r (Orem– If you work for MacDonald’s, it’s a sure thing that you’ll get a paycheck and an opportunity to eat a lot of burgers and fries. For 16-year-old Alex Boyé, however, working at the fast food restaurant in London was life-changing. His manager introduced him to The Church of Jesus Christ of Latter-day Saints, and he was soon baptized.
The multi-talented singer, dancer, and actor first performed in public as an LDS Church missionary in Bristol, England, and returned home to pursue an entertainment career.
Boyé will share insights and experiences – and of course his African-infused music – on Sunday, Aug. 27 at 7:00 pm at a free community fireside under the stars at the SCERA Shell Outdoor Theatre, 699 South State St., Orem, in the center of SCERA Park. The gates will open at 6:00pm. He’s calling the fireside “The Power of Big Thinking.” and it is designed to both entertain and inspire.
No tickets or reservations are required. Bring a blanket or a low-style lawn chair. SCERA does have a limited supply of chairs you may use for free, but please bring a seating backup as they will go quickly.
The British-American singer with Nigerian roots has spent more than 20 years sharing his talents to appreciative audiences.
After his mission Boyé became a back-up dancer for many artists including George Michael. In 1995, he found success as the lead singer of Awesome, a European boy band, but despite charting top hits across Europe, Boyé believed it was leading to a lifestyle he couldn’t support. He quit the band and moved to Salt Lake City in 2000 to follow the Christian music market.
He released the album “Loves Goes On” in 2001, and followed it with a foray into acting. When another performer left the Rodgers Memorial Theatre’s production of “Civil War” three weeks prior to opening, Boyé–with no acting credits–was recruited, and later performed in the Lightstone production of “David and Goliath.” Other film and stage opportunities followed.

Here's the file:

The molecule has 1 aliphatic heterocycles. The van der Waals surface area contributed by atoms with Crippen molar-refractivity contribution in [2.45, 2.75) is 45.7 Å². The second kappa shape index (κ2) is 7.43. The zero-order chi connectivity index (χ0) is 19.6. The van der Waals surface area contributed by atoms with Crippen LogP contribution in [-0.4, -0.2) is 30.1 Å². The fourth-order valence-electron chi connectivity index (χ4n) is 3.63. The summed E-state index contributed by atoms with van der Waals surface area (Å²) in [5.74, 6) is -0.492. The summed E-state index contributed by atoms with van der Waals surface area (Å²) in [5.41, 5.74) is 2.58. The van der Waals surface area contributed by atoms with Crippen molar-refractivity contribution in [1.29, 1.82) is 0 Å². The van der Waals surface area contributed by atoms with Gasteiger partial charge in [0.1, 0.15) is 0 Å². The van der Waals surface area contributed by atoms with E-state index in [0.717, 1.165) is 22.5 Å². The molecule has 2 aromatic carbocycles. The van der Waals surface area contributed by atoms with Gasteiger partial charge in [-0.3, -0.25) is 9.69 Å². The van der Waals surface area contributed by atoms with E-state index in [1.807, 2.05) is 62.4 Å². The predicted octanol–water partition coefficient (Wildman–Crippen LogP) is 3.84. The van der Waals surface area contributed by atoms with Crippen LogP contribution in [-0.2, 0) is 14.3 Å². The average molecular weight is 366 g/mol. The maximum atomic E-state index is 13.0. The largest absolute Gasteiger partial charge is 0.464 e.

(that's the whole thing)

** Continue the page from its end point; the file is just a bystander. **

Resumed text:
Boyé received help reaching his goal for a broader LDS audience when he met Craig Jessop, who was then conducting for the Mormon Tabernacle Choir. Jessop encouraged Boyé to audition, and he joined the choir in 2006 as one of three African-American choir members.
He also continued pursuing a solo career. LDS film work, recording contracts, videos and other successes followed. His video, an Africanized tribal version of “Let It Go” from the Disney movie “Frozen,” went viral, and Boyé’s YouTube views exceeded 100 million. He also released an Africanized version of “Circle of Life” where the proceeds went to a mission in Kenya, and in 2015, Boyé received the Governor’s Mansion Artist Award. He received positive national exposure and high praise from the judges after making it through several rounds on NBC’s “America’s Got Talent.”
The fireside is made possible by Kelly and Teri Sundberg of Sundberg-Olpin Funeral Home.